Monthly Archives: March 2016

The Bird Woman of Cardinal Drive*

 

Cardinal

We’ll just say that there is a woman in this costume. All the pictures that showed a woman in a cardinal costume were not fit to post on a family blog. I want to keep my PG rating.

On my way to Food Lion

I came upon a woman

Walking in the middle

Of Cardinal Drive

Like a bird,

But she didn’t just walk like a bird;

She looked like a bird.

Her short reddish hair stuck up in back

Like a cardinal’s on a bad hair day.

Small and light, she wore

Red slacks and a white blouse

And she held her arms out

Diagonally with her hands at right angles

As if they were wings and

She was trying to fly.

She skittered along

Never gaining altitude

Oblivious to me and my car

In her own world

A world of soft breezes,

Clear skies

Berries and seed in season

And a long road to glide along

And try to soar

And try to soar.

 

*The name of the street has been changed to protect this lady’s identity. There is no Cardinal Drive in Manassas. There is one, however, in Dale City, but I’ve never driven on it.

 

Dan Verner

March 16, 2016

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Metaphor of Obligation

Perseus Cluster

The Perseus Cluster, 250 million light years from Earth.

The meeting of minds is akin to

Great continents sliding, overriding

Each other

Moving incrementally,

Interlocking fractaled inlet, cove and bay

So that

Rock

Sand

Earth

Mind

Thought

Spirit

Become

One.

In the Perseus Cluster

A black hole sings

A single B flat note

Fifty-seven octaves below

Middle C,

The lowest sound

In the universe.

This celestial song

Serves a purpose.

These sound waves

With a frequency of ten million years

Transport energy that

Warms the cluster

Which, in turn,

Regulates the rate of

New star formation

And the evolution of galaxies.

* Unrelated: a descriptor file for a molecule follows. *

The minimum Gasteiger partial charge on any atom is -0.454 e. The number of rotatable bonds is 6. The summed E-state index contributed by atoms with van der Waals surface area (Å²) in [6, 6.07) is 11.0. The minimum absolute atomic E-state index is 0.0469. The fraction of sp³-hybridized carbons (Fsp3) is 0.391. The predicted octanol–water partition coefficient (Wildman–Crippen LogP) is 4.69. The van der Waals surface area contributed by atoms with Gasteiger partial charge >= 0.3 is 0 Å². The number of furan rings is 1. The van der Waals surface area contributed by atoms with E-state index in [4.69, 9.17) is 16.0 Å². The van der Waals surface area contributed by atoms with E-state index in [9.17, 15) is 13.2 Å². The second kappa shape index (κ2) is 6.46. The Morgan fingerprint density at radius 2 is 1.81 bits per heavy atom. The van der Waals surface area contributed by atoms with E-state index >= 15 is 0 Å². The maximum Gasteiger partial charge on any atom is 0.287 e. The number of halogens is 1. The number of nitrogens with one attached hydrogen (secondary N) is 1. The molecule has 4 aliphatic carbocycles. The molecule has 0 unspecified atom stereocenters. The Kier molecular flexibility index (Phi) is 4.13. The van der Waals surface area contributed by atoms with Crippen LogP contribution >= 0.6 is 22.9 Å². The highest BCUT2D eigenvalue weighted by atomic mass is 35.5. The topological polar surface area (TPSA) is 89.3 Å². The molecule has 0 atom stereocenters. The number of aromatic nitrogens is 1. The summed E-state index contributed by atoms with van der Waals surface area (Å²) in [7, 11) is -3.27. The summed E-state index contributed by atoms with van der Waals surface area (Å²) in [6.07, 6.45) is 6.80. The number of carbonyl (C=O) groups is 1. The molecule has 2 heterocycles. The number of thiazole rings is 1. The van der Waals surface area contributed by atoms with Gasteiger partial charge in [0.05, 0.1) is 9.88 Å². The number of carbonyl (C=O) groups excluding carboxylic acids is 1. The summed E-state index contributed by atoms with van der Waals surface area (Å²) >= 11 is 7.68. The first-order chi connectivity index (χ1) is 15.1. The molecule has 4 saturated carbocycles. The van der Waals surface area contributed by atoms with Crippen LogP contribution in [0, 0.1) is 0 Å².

Such is the meeting of minds.

 

Dan Verner

March 16, 2016

(For more on the Perseus Cluster and its sound, go to http://www.nasa.gov/centers/goddard/universe/black_hole_sound.html )

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The End of an Era

Light Bulbs

I believe that changes come not with the

Fall of empires or

The turning of revolutions,

Threats of unnamed disaster or

The specter of social upheaval

But through tiny incremental changes that seem

Insignificant at the time:

Antibiotics,

The hub-and-spoke system for air carriers,

Mobile phones,

And too much else to mention.

Today a twenty-eight year streak came to an end

When

I ran out of incandescent light bulbs.

They hadn’t been available for two years, and

Some people stockpiled them,

But I didn’t and I also didn’t object to

The faults of early CFL’s—

Their unconventional design,

Their gradual buildup to a full light,

Stark blue-white tinged with yellow,

A light that unlike anything found in nature,

But they improved

And it was hard to tell which was which

Unless you looked at the corkscrew tubing

That reminded me of a pig’s tail.

Sprouting from the base of the bulb.

Halogens washed over us next,

Along with LED’s, sub-ends of ends of eras.

 

And so I climbed my short ladder to replace

Two burned out incandescents

In the ceiling fan lights and

Found I had only one replacement bulb.

I went to the Rices Hardware a little dizzy

From all the techno names of the bulbs,

Fully expecting to buy a pigtail bulb